Meanwhile, Mina’s getting more used to the power the robe gives her. She practices regularly, alone, out in the woods, creating fairy lights and making campfires dance.

Rumors start circulating that a powerful wizard was on the boat that wrecked. Anyone who knew Mina before starts speculating about her new robe.

Portia advises caution - and maybe for them to leave. Lem encourages soaking up the glory while they can. Mina sides with Lem and admits it publicly, and demonstrates how much power she has under her control.

That makes her a target for all the gangs in town and all those who crave power from around.

She has to fight off a few attacks - including one attack by a mildly powerful sorcerer. She has enough control of her power to fight them all off, though the sorcerer does give her a run for her money.

She meets with the Mayor, who’s worried that she’ll bring conflict into his town. She accepts some responsibilities in keeping the peace and protecting the town in exchange for a home and acceptance. The Mayor prepares a room for her in his own modest mansion, and she, Portia, and Lem live well.

In the different dimension, the spirit leaves on a journey.

A powerful wizard named Thazzad, who claims to be the dead old man’s son, visits the city with an entourage, to meet with Mina. He thanks her for caring for his father in his final moments, then asks for his father’s power, as it is his birthright. Mina refuses.

He warns that he is capable of taking it, but she says she has no way of knowing that this guy is who he says he is, and she’s not going to give the power up. He warns her that she’ll regret it, and leaves.

The head of one of the bigger gangs in town, Squint, comes to Mina and offers an alliance. If she protects and establishes his gang, they’ll be able to get her all the information she could ever need to make sure she stays on top. She refuses; she’s more of a justice of the peace now, and if she sees him again, she’ll kill him.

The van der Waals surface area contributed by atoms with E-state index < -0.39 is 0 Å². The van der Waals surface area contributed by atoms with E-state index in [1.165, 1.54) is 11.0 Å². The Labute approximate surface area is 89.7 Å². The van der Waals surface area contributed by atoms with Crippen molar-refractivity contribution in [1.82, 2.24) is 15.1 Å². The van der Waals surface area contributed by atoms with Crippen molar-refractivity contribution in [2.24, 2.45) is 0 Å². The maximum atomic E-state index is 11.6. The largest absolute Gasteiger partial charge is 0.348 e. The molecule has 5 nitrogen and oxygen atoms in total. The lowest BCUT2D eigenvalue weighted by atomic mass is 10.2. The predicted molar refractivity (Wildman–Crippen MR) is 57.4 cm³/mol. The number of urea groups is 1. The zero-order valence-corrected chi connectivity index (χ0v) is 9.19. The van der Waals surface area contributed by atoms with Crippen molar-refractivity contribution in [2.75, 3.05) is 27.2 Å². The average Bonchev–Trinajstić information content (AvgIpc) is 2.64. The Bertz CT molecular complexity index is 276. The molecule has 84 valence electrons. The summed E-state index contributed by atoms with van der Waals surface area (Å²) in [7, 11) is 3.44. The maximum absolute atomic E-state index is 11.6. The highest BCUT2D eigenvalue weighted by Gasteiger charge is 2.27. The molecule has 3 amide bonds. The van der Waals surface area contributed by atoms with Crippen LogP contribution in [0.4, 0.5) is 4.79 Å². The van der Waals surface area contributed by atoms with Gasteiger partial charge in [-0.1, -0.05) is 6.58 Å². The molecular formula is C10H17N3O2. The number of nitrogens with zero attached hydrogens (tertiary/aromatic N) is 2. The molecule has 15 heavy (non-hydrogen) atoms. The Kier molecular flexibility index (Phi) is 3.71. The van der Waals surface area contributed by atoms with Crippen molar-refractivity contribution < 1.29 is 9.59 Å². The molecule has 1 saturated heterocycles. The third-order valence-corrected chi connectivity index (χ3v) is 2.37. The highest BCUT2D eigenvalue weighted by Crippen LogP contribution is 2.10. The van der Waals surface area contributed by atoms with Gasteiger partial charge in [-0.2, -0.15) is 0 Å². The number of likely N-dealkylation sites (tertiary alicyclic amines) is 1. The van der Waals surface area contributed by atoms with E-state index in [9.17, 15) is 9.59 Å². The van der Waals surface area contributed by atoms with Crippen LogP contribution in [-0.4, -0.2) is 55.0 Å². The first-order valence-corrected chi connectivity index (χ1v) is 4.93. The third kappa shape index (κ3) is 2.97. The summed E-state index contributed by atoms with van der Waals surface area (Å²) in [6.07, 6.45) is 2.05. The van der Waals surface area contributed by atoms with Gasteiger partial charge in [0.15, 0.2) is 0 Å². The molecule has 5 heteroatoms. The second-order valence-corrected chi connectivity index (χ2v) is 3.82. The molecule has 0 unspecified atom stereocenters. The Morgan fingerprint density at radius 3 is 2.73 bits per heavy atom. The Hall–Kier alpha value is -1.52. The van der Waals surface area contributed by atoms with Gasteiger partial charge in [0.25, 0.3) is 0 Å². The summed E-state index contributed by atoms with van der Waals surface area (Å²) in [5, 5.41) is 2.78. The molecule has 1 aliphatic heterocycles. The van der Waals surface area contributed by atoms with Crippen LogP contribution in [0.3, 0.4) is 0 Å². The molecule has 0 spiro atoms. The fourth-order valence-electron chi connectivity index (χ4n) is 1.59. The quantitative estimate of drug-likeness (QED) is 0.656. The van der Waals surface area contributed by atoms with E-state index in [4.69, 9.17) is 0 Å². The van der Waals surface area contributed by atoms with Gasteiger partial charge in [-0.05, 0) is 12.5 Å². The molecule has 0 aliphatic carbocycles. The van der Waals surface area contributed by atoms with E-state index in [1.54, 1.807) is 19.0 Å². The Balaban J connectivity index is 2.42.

Life is good for a while.

Thazzad doesn’t beat around the bush. He announces his return by destroying Mina’s new home. He then blows a massive hole in the city wall, which is then flooded with magically augmented bandits and raiders.

Mina fights back, leading the defense. The fight is tough, and she’s clearly losing.

Then, Thazzad comes out and announces that the sole purpose of the attack is for him to reclaim the power that is rightfully his. As soon as it is returned to him, the attack will end. He’ll even repair the city wall.

Mina refuses, and the people turn against her. Portia holds them off, giving Mina and Lem time to flee.

Mina and Lem hide in the sewers under the city. They follow Portia underground, and see the city turn her in to Thazzad to use as bait. Thazzad shouts to Mina, wherever she is, that if he doesn’t have his father’s power by sunrise, Portia will die.

When Mina turns around, Lem is gone. In his place is a note telling her where to find him - with Squint.

Before Mina even has a chance to react, the spirit from the other dimension finds her. When she freaks out, he assures her that he’s not there for violence, and has nothing to do with Thazzad. He’s only here to reclaim the power that he lent to the old man. He explains magic and the source of magic to Mina - spirits lend their power to mortals in bargains.

Now that the old man is dead, the spirit is here to reclaim his power. Mina breaks down. She needs the power to save Lem and to trade for Portia. The spirit listens to her story. He agrees to let her hold on to the power… until sunrise. But after that, he’s taking what he came for.

Mina runs to Squint’s gang’s hideout. She fights Squint and wipes out half his gang to save Lem.

Once Lem is safe, Mina goes back to the surface, to Thazzad, and trades the mantle for Portia. Thazzad sucks the power out of the robe, combining it with his own power.

Now that he has what he wants, Thazzad attacks Mina. Portia throws herself in the way, and she dies instead.

Before Thazzad can attack Mina again, it’s sunrise. The spirit shows up and takes the mantle of power, which, because it’s been combined with Thazzad’s power, leaves him completely powerless. Mina attacks him with her bare hands, and, because he’s so used to relying completely on magic, she overwhelms him and beats the tar out of him.

When his army of bandits sees him getting beaten by a little girl, they run away. As soon as he pries Mina off of himself, he runs, too.

Mina and Lem are no longer welcome in the city, but the people realize they’re to blame for Portia’s death, and that Thazzad was lying and just an awful guy, so they don’t, crucify them. Mina and Lem are given supplies and a posting on a ship, and they sail off to go on adventures anywhere else.